would disappear if the other weren't such a lousy parent.
I'm afraid their marriage won't last past Christmas. Which is why I need to hide my mental illness. If they think I'm okay, then they'll stop fighting.
They just need to hang in there for two more years. Afterwards, hopefully, I'll attend Columbia University and become an astrophysicist. With me away, there will be nothing left for them to fight about,
and we'll get our happily ever after — all of us except Sophia.
First though, I, Ainslie Avalon-Bennett, have to survive high school.
The squawk of the walkie-talkie jolted me back to the present — the Athenian Academy Performing Arts building, and my job as stage manager. I stood in the hall outside the "loud" dressing room where the cast did their homework, gossiped, and fixed their hair and makeup. I held the walkie-talkie to my mouth. "What did you say?"
Rayne's baritone crackled. "Dancer down."
I rushed toward the auditorium door. "What do you mean?"
"One of the dancers fainted," Rayne said over the walkie-talkie. "We're running two hours behind. Everyone is starving."
"I know we're running over. I was just on Marisa's cell, convincing her mother she was still at school and not off partying."
"You actually put someone's germy cell phone to your ear?"
"No," I confessed. "Marisa held it near my face." No one at the academy knew about Sophia or my breakdown, but the entire school knew I was germ phobic. My parents had relegated me to a Stone Age phone after I had ruined my smartphone by disinfecting it vigorously and constantly. Like I was supposed to know you shouldn't scrub smartphones with ammonia or alcohol-based products. Dad had said I could have a new smartphone once I got over my OCD. Perhaps he was expecting a miracle.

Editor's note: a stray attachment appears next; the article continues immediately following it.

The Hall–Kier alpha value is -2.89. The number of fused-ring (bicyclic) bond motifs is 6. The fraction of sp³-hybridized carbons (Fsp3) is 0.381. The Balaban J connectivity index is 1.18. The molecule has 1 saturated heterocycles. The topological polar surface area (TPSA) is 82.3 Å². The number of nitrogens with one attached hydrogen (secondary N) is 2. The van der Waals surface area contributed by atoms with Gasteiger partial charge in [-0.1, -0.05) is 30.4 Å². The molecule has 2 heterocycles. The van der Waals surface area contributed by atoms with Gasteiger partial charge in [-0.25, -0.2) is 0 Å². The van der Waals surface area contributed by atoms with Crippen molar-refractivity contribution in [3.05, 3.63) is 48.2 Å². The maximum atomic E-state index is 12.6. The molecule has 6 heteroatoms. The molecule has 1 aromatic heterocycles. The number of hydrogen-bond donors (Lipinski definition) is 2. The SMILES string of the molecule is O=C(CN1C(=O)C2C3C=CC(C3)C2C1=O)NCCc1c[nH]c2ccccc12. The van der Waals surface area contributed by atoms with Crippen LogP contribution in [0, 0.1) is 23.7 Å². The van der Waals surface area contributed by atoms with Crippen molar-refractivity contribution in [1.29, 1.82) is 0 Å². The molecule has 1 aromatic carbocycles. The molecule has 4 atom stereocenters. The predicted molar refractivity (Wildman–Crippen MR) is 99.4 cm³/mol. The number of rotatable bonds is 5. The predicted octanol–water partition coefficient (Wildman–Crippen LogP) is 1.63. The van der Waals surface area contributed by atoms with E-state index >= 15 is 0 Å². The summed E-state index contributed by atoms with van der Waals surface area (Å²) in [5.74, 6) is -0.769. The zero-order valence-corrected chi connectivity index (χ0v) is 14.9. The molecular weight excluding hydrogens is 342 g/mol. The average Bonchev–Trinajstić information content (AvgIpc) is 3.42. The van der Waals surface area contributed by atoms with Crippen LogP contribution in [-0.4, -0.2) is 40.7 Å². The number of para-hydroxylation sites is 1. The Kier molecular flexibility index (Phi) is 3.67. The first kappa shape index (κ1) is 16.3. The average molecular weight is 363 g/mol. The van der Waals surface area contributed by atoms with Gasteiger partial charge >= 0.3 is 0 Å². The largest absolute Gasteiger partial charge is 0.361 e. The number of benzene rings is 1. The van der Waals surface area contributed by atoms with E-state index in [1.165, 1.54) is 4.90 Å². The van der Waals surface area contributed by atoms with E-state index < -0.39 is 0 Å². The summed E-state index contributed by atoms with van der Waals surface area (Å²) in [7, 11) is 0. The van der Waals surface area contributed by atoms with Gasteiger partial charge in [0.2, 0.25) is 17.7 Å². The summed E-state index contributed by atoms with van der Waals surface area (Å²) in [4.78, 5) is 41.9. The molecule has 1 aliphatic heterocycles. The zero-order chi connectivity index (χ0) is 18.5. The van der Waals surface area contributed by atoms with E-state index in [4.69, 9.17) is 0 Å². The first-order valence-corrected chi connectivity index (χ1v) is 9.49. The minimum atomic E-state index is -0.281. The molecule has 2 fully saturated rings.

"She's the third parent I've spoken to tonight." Most were already upset Tanaka had scheduled a rehearsal on the day after Thanksgiving and the beginning of Hanukkah.
Using the end of my scarf as a germ shield, I pulled open the heavy auditorium door. Rayne nodded to me from the far side of the stage. Tall, thin, and gender creative, she wore a shimmering silver wrap blouse over gray skinny jeans. Her boy-sized feet were encased in cowboy boots painted with ferns and fairies. Whenever I saw her, I thought Middle Earth must have been missing an elf.
Rayne stood behind a ring of students who crouched, I assumed, around the fallen dancer. Cupping her hand around the side of her mouth, Rayne whispered into the walkie-talkie. "You are the only kid parents believe over the teacher."
"Just this teacher," I whispered back. "The parents want him fired."
As I ascended the stage stairs —
foot, right, left
— Jazmin snatched a drumstick from her percussionist boyfriend and cut me off. Her electric guitar was strapped to her back like a crossbow, and she pointed the drumstick at our director. "Make Tanaka feed us or release us."
"I will." My knees wobbled from stopping on the wrong foot. I rolled one shoulder, then the other, to bring myself into alignment.